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Alan

Alan IRISH

Year of Award: 2007 Award State: Tasmania Agriculture > Meat And Dairy
The Jack Green Churchill Fellowship to research cross-breeding options to establish an Australian breed of dairy sheep - USA, Canada, Italy, Israel
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To make the geographical move from Queensland to Tasmania and a professional shift from financial planning and law to raising dairy sheep for cheese-making puts new meaning into the phrase ‘sea change’. This is what Alan Irish and his then partner Diane Rae did, aiming to establish an Australian breed of dairy sheep suited to the Tasmanian climate and conditions. Were they being enterprising, or simply foolhardy?

They bought a flock of East Friesland sheep for their Birch’s Bay property 35 kilometres south of Hobart. It seemed a positive first step: these sheep had the reputation for being the best milking sheep in the world. To have a vibrant sheep dairying industry requires sheep that are able to produce large quantities of milk during each lactation. Genetic disposition to multiple births was another advantage. The plan was for each animal’s potential to produce an annual gross income of about $2,000 over a productive life of six or seven years. With the size of their flock this would produce an adequate income. So far, so logical.

However, it soon became clear that the East Friesland breed had weak lungs, making them highly susceptible to colds and pneumonia. Invariably the latter was fatal. Tasmania’s cold, damp climate did not help. They realised that this congenital weakness of the breed would result in unsustainable stock losses.

But they did not give up. When Alan gained a Churchill Fellowship in 2007, he and Diane had the opportunity to travel to the United States, Canada, Israel, Italy, France, England and Ireland to examine the operation of dairy sheep farms abroad. It was in Ireland where they learned that the propensity for their breed of sheep to develop pneumonia was not limited to Australia. An Irish dairy farmer said to them, ‘The East Frieslands love to die – all they need is the opportunity!’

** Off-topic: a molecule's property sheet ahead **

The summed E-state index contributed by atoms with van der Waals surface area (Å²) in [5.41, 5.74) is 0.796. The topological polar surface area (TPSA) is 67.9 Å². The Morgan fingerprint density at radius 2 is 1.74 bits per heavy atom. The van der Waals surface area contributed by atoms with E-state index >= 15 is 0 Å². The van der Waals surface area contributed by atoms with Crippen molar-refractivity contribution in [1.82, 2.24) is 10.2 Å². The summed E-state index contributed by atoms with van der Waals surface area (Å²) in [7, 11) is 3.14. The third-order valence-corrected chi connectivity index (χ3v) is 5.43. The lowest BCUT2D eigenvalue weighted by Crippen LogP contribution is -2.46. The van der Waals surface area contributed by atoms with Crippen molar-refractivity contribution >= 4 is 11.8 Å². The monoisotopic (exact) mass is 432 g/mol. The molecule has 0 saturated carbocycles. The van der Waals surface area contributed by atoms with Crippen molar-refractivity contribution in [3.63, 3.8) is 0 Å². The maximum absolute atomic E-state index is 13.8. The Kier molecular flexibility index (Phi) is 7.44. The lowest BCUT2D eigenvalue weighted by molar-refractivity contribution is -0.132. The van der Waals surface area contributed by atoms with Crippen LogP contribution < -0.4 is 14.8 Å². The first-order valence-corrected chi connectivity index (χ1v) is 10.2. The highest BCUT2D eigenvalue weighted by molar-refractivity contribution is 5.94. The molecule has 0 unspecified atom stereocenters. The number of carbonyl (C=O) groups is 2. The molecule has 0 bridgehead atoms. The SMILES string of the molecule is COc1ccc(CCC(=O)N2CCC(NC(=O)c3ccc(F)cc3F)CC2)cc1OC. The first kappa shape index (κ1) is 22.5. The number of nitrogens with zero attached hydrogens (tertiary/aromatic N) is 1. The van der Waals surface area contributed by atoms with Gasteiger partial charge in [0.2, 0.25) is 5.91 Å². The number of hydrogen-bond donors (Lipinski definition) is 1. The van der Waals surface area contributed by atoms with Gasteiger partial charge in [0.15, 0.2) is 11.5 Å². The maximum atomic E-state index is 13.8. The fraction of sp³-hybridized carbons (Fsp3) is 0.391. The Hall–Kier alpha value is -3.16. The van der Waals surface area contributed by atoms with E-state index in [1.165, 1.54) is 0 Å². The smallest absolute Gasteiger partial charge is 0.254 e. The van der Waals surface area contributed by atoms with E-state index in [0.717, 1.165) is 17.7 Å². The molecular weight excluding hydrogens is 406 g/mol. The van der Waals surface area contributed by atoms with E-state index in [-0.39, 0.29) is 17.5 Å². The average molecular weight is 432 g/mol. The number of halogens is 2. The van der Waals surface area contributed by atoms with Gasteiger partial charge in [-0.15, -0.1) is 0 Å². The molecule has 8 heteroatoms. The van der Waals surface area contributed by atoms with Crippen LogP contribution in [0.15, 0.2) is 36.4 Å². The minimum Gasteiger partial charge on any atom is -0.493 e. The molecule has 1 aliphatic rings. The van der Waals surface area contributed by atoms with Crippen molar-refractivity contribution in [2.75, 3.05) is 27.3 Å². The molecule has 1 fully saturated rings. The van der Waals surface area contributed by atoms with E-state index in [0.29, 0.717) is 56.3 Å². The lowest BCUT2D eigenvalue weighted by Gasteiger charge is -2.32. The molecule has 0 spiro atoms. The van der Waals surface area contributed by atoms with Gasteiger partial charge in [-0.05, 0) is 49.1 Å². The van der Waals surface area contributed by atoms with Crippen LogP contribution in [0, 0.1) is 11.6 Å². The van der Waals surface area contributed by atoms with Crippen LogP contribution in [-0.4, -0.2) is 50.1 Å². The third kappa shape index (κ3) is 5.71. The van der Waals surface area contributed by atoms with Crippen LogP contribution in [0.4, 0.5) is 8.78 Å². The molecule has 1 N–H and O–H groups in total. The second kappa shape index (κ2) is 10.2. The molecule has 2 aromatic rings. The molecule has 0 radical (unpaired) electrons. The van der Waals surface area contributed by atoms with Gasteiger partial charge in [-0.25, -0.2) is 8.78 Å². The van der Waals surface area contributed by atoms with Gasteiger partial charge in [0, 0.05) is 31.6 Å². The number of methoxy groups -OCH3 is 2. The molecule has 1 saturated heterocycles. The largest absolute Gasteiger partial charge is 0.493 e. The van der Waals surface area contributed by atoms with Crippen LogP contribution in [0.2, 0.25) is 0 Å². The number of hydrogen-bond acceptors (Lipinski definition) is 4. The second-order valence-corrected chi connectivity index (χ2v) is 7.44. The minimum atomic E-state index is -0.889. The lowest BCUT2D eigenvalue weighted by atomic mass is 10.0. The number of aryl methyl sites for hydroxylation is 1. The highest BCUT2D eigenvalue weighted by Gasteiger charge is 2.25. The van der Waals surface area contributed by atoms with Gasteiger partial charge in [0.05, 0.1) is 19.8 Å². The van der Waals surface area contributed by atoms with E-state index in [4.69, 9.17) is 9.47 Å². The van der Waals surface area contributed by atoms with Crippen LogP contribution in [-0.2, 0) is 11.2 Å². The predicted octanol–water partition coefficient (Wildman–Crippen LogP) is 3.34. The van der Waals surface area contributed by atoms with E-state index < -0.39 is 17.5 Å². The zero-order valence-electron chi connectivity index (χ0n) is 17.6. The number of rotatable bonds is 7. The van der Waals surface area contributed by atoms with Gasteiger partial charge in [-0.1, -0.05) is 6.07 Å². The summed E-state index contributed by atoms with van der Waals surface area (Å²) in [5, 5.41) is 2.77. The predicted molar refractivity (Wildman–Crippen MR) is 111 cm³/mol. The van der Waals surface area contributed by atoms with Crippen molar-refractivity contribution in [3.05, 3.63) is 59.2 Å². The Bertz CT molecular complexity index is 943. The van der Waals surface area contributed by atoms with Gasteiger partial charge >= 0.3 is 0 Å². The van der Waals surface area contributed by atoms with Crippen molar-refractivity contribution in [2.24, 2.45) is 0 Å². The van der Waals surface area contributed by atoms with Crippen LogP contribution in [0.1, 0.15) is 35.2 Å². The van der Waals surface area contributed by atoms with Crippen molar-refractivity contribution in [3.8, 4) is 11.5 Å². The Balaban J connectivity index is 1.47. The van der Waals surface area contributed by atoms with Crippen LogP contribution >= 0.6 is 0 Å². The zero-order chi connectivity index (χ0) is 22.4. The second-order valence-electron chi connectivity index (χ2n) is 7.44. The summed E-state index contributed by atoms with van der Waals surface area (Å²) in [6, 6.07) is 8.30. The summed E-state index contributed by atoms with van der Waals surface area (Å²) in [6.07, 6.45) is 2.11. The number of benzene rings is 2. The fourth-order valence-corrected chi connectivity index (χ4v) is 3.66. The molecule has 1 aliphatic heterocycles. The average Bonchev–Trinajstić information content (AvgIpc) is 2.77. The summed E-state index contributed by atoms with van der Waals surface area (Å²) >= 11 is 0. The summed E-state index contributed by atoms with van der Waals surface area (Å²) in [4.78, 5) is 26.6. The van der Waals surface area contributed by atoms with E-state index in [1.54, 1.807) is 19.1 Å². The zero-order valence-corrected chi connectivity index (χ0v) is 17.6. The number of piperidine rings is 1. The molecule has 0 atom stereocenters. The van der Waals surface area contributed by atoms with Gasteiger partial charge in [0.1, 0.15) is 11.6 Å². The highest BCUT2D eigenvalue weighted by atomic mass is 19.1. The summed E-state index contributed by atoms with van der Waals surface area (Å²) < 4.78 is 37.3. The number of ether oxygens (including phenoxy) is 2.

In Roquefort, the area in France renowned for the outstanding blue cheese made from raw sheep’s milk, the breed developed is the Lacaune, which are multiple-birthers, exceptional milk producers, and well adapted to the local conditions. In Sardinia, where the local breed is the Sardi, they had the same felicitous traits. In these areas sheep breeding and yoghurt and cheese production are large, successful industries.

Viewing thriving dairy sheep farms such as these, it became clear to Alan and Diane that they needed to expand the breeds of milking sheep available in Australia or develop a breed suited to Australian conditions. Both options proved too expensive, difficult and time consuming because of quarantine requirements and other complications. The only alternative was to breed up a strain of dairy sheep using the breeds already available in this country, while assessing them over time to determine their suitability for local conditions.

Research both at the University of Wisconsin’s Spooner Agricultural Research Station and later at the Israeli Department of Agricultural and Animal Science confirmed that it would be necessary to keep the proportion of East Friesland genetics in a cross-bred sheep to 50 to 75 per cent of the overall genetic material.

In 2007 Diane Rae bought Alan out of his share of the farm and now runs it on her own with a farm cellar door tourist facility, which continues to be successful.

Excerpt from “Inspiring Australians” written by Penny Hanley (2015)

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